To be on the safe side, simply clean away any excess dirt from your produce before storing them. If they are particularly muddy during harvest and you are forced to wash them, ensure the water is no more than 10 degrees colder than the item you're rinsing. If it's colder than that, bacteria and microorganisms will push their way deeper into the produce to get away from the cold. You also want to thoroughly dry them with a paper towel before storing them. You can wrap your carrots, turnips, and other root vegetables in straw or slightly damp leaves to prevent the growth of bacteria. Obviously, right before you eat them is the perfect time to give them a good washing!

Not creating adequate storage space

There's nothing worse than creating a root cellar, harvesting your crop, and finding out you lack adequate storage space! In the ideal root cellar, there should be a place for everything and everything in its place. Not only does this make accessing a variety of fruits and vegetables easier, but it means you don't have the additional worry of the damage and rot that storing all sorts of fruit and vegetables cheek to cheek and shoulder to shoulder can do. Your produce needs room to breathe, so if it's carelessly slung onto piles or stacked in crates in claustrophobic conditions, you're in danger of holding the door open for mold and mice.

If you're serious about your root cellar, you'll need to install some shelves and storage bins to keep the produce box fresh. Ideally, they should be made of untreated and rot-resistant wood. Different strains of produce should be evenly spaced out and not touching one another to allow for natural air circulation. Place produce that thrives better in cold conditions, such as potatoes, on the bottom shelf and produce that does better in slightly warmer conditions, such as tomatoes, on the top shelf. Shelves should have adequate space between them and not be positioned flush to the wall to allow adequate airflow.

Your storage practices are all wrong

Once you've ensured that you're wiping as opposed to washing your produce and you have plenty of room to store it, there are still a few other things to bear in mind if you want your root cellar journey to be a successful one. For example, always keep the fruit and vegetables separate. Peaches and berries do not make good bed companions for vegetables such as potatoes and squash. The ethylene gas released by some varieties of fruit can limit the shelf life of vegetables.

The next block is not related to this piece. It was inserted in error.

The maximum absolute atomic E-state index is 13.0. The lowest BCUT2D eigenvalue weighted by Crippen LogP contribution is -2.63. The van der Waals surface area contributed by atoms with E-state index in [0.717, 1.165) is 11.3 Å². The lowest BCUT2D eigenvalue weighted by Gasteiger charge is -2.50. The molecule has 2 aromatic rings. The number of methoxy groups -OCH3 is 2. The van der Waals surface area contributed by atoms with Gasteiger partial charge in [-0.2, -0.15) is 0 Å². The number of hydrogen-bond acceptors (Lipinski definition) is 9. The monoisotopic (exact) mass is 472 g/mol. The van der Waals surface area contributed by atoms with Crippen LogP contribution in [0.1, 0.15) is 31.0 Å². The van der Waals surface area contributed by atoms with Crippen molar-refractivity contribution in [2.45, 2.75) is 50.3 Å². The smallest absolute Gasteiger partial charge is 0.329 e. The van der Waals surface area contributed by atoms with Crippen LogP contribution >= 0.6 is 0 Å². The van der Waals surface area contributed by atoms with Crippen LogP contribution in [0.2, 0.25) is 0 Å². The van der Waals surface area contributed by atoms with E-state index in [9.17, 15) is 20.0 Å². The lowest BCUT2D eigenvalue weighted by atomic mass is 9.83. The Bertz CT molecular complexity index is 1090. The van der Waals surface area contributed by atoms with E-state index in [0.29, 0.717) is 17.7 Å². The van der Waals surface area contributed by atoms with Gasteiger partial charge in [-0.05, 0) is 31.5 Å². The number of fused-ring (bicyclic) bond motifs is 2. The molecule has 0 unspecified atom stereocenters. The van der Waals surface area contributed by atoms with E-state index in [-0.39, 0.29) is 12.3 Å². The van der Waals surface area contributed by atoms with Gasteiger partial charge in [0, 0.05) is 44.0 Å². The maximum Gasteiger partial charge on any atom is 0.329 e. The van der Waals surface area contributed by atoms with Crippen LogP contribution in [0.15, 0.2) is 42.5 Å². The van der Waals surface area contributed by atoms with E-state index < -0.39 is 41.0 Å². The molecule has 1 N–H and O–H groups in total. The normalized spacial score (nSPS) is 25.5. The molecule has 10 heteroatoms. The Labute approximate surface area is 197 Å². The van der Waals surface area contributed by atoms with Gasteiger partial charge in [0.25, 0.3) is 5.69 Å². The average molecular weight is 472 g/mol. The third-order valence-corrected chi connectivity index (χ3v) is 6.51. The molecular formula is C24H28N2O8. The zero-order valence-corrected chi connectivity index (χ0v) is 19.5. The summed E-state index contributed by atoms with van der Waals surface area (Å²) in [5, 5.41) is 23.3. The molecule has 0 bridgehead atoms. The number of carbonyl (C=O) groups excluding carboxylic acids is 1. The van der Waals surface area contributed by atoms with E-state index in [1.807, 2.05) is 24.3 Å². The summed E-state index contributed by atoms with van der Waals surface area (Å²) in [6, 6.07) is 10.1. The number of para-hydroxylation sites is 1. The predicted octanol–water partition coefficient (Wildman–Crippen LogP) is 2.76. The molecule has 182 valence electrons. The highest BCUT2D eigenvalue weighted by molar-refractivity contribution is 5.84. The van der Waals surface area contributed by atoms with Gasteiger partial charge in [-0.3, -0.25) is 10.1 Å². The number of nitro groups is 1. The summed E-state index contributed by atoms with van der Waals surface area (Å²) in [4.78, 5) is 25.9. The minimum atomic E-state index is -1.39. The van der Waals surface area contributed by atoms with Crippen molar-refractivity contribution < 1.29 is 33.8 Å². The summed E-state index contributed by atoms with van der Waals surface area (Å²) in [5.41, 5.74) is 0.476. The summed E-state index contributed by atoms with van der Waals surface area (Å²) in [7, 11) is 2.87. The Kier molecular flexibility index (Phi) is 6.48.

Additionally, strong-smelling produce such as cabbage and onions have odors that can infiltrate fruit and leave it with an unpleasant taste. If you've already installed shelves and storage bins, it's a great way to segregate your crop. However, if you have the space, it's recommended to have separate cellars for both fruits and vegetables. Never make the mistake of thinking you can store produce in your root cellar and just forget about it. You need to be vigilant and keep checking if anything's spoiled so you can remove it before it causes bigger problems.

It lacks adequate ventilation and airflow

Ensuring your root cellar has the right amount of ventilation and airflow cannot be underestimated. All that ethylene gas that naturally circulates wherever large quantities of fruit and vegetables are stored needs an escape route. If stale air isn't allowed a suitable means of exit and there's no way for fresh air to enter, the produce will spoil fast. Ventilation is also invaluable in maintaining optimal humidity levels. Too little and the produce will shrivel up and dry out. Too much, and all that excess moisture can cause mold, mildew, and a premature end to your root cellar dream.

Ideally, you need two vents installed to let the air travel in both directions. It's advised to place outlet vents which will remove the hot, stale air, ethylene gases, and odors closer to the ceiling of your cellar. The vents that let in all that good, fresh, and cooler air should be installed closer to the ground to allow for the most beneficial airflow. If you remember the old physics lesson about warm air rising and cool air falling you won't go wrong. Placing the vents on opposite ends of the cellar will allow for maximum circulation and help keep your root cellar's temperature and humidity levels where they need to be.